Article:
Why We Think REITs Are Currently Priced Below Intrinsic Value

The current level of REIT NAV estimates is supported by US real estate market transaction data and public disclosures related to several recent high-profile transactions in which investors purchased partial interests in properties held by US REITs at values that are above the valuation implied by the REIT’s share price. Here are three examples:

  • AustralianSuper’s purchase of a stake in a shopping mall in Hawaii
  • Norway’s sovereign wealth fund’s purchase of three prime US office buildings
  • A joint venture between the Government Investment Corporation of Singapore and Heitman to purchase a stake in eight regional malls

As further evidence of REITs trading at below intrinsic property values, several privatizations of REITs have occurred in 2015, with most of the buyers being private equity funds that typically have stated return expectations that are relatively high when compared to the property investment market as a whole.

Our analysis of these transactions in the context of REIT property portfolios causes us to conclude that the current price discount to NAV available in the US REIT market is something that investors interested in gaining exposure to high-quality commercial real estate should take note of.

In addition, while the transaction examples all involved the purchase of US assets, it’s interesting to note that the buyers include both US firms as well as offshore, global investors. Our analysis further indicates similar opportunities for investors to potentially benefit from historically attractive REIT pricing versus private real estate pricing may present themselves in other listed real estate markets our team is exploring around the globe.

Want to learn more? Read “REITs in Rising Interest-Rate Environment.”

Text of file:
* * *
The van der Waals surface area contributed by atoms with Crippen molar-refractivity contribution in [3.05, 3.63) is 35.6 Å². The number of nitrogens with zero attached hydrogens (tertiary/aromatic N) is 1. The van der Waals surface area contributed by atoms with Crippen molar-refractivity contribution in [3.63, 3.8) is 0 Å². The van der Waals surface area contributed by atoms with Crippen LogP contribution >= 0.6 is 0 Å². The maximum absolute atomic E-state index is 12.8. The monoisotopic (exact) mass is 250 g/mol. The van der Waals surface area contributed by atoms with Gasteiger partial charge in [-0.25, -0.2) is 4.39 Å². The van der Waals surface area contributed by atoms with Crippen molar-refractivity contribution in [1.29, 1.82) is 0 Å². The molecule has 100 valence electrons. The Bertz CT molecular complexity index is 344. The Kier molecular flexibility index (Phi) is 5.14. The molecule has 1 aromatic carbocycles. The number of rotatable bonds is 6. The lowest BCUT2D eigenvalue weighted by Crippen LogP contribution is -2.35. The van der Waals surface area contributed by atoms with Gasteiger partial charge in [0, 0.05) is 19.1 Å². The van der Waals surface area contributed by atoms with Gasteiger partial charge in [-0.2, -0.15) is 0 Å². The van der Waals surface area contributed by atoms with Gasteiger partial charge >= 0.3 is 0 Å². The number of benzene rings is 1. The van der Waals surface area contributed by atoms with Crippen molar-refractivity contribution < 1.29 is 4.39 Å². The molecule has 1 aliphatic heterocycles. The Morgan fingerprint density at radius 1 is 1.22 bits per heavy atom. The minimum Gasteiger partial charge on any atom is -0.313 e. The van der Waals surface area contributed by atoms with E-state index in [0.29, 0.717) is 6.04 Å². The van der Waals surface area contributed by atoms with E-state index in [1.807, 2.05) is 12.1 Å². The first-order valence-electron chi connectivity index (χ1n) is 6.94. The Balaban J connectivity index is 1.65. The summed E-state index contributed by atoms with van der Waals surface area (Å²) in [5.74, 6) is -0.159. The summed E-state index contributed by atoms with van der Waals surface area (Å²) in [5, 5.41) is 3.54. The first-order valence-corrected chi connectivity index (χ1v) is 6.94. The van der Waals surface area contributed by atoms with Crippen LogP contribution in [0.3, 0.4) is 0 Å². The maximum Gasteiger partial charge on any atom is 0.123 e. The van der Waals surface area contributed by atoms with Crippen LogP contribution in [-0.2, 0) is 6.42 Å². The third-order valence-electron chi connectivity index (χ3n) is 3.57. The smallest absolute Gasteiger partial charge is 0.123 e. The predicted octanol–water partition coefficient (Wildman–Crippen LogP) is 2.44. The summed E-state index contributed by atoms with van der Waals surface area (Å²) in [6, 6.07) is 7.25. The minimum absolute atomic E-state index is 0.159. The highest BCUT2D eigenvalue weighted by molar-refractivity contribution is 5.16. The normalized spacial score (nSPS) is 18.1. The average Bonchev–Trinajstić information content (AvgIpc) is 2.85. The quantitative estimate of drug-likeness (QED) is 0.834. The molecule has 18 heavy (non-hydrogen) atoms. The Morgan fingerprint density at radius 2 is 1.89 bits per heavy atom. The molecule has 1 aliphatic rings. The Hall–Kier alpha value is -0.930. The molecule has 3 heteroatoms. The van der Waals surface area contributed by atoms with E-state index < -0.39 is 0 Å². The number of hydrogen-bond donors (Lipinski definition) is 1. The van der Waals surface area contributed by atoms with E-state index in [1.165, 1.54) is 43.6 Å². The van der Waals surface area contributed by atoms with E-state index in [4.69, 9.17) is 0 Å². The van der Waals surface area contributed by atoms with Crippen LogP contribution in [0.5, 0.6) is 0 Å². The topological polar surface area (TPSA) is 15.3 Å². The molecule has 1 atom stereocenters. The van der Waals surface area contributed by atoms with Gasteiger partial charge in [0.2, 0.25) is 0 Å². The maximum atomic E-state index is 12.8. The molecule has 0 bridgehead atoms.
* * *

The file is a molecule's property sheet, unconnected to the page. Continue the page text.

The comments, opinions and analyses are the personal views expressed by the investment manager and are intended to be for informational purposes and general interest only and should not be construed as individual investment advice or a recommendation or solicitation to buy, sell or hold any security or to adopt any investment strategy. It does not constitute legal or tax advice. The information provided in this material is rendered as at publication date and may change without notice, and it is not intended as a complete analysis of every material fact regarding any country, region, market or investment.

Data from third-party sources may have been used in the preparation of this material and Franklin Templeton Investments (“FTI”) has not independently verified, validated or audited such data. FTI accepts no liability whatsoever for any loss arising from use of this information, and reliance upon the comments, opinions and analyses in the material is at the sole discretion of the user. Products, services and information may not be available in all jurisdictions and are offered by FTI affiliates and/or their distributors as local laws and regulations permit. Please consult your own professional adviser for further information on availability of products and services in your jurisdiction.

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What Are the Risks?

All investments involve risks, including possible loss of principal. The value of investments can go down as well as up, and investors may not get back the full amount invested. Investing in real estate securities involves special risks such as declines in the value of real estate and increased susceptibility to adverse economic or regulatory developments affecting the sector. REITs involve additional risks; since REITs typically are invested in a limited number of projects or in a particular market segment, they are more susceptible to adverse developments affecting a single project or market segment than more broadly diversified investments. Foreign investing, especially in emerging markets, involves additional risks such as currency and market volatility, as well as political and social instability.

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1. Past performance is no guarantee of future results.

2. Source: BofA Merrill Lynch (BAML) Global Research, FactSet, company reports, as of 9/30/15. See www.franklintempletondatasources.com for additional data provider information.

3. Ibid.